Data Integration Market Focuses on ... err ... Integration

Loraine Lawson

It's Thanksgiving, and that means if you're U.S.-based, you're probably ate too much yesterday. That's OK -- just offset it with a little more exercise and healthy lunches next week.


Since we're on the topic, why not enjoy your salad while attending a live webinar next Thursday on data integration. Gartner analyst Ted Friedman will discuss the data integration tools currently on the market, how these tools will most likely evolve and what value data integration technologies add to the broader context of information management.


The free event is sponsored by Business Objects, but to register, you'll need to provide your name, address, phone and e-mail information. Its scheduled for Nov. 29, at 12 p.m. Eastern time, 9 a.m. pacific time.


Friedman was the author of Gartner's recent Magic Quadrant report on data integration leaders. It's interesting that Business Objects would sponsor the event, because Gartner placed Business Objects -- along with Microsoft and Oracle -- in the "Challengers" quadrant. Only IBM and Informatica made the cut for the Leaders quadrant.


Until recently, data integration players focused primarily on niches -- you had to buy from multiple vendors to create a solution that addressed a full range of data integration requirements, Friedman recently told destinationCRM. That's not what customers want, however. They want to buy a portfolio of tools from one vendor. The main reason IBM and Informatica are leaders in this space is that they aim for complete data integration suites that bring together the various data integration tools -- ETL, data profiling and cleansing and data replication.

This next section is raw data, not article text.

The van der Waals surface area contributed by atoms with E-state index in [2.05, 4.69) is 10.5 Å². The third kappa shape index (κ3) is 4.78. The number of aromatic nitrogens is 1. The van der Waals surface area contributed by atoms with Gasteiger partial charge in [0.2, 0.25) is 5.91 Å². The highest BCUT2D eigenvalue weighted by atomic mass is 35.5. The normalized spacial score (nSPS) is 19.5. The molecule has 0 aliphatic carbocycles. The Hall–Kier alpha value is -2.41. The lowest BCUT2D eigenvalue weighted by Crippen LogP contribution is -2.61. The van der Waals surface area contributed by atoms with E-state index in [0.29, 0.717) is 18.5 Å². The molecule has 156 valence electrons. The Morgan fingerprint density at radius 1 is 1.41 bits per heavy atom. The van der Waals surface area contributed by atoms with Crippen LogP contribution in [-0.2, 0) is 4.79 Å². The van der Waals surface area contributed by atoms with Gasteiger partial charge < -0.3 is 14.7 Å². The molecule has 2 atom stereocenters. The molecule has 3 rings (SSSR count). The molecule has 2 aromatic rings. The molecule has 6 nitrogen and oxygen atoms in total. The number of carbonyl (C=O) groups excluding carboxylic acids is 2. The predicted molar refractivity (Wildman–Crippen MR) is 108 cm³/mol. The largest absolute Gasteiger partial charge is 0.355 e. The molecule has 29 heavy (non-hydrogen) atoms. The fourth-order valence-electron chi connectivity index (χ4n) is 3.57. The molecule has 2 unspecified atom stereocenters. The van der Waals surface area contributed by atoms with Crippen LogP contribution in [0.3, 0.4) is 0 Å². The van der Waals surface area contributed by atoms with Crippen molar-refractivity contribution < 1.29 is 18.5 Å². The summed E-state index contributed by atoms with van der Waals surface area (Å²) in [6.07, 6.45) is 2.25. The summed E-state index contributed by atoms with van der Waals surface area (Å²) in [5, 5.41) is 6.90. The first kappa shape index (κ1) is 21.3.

So, ironically enough, the data integration tools of the future will be more ... integrated.


You can find a copy of the complete October report reprinted online at Business Objects or Informatica.

Add Comment      Leave a comment on this blog post
Dec 1, 2007 1:54 AM Fernando Labastida Fernando Labastida  says:
Loraine, the interesting thing about the Gartner report, and something that you mentioned in another post of yours, is that Gartner typically focuses on the large enterprise. What I have found in the SMB market is that companies usually buy data integration products to put out a fire, to solve an immediate issue, and get turned off when you try to complicate the sales process by telling them how deep and wide your product line isFernando A. LabastidaAustin, TX Reply

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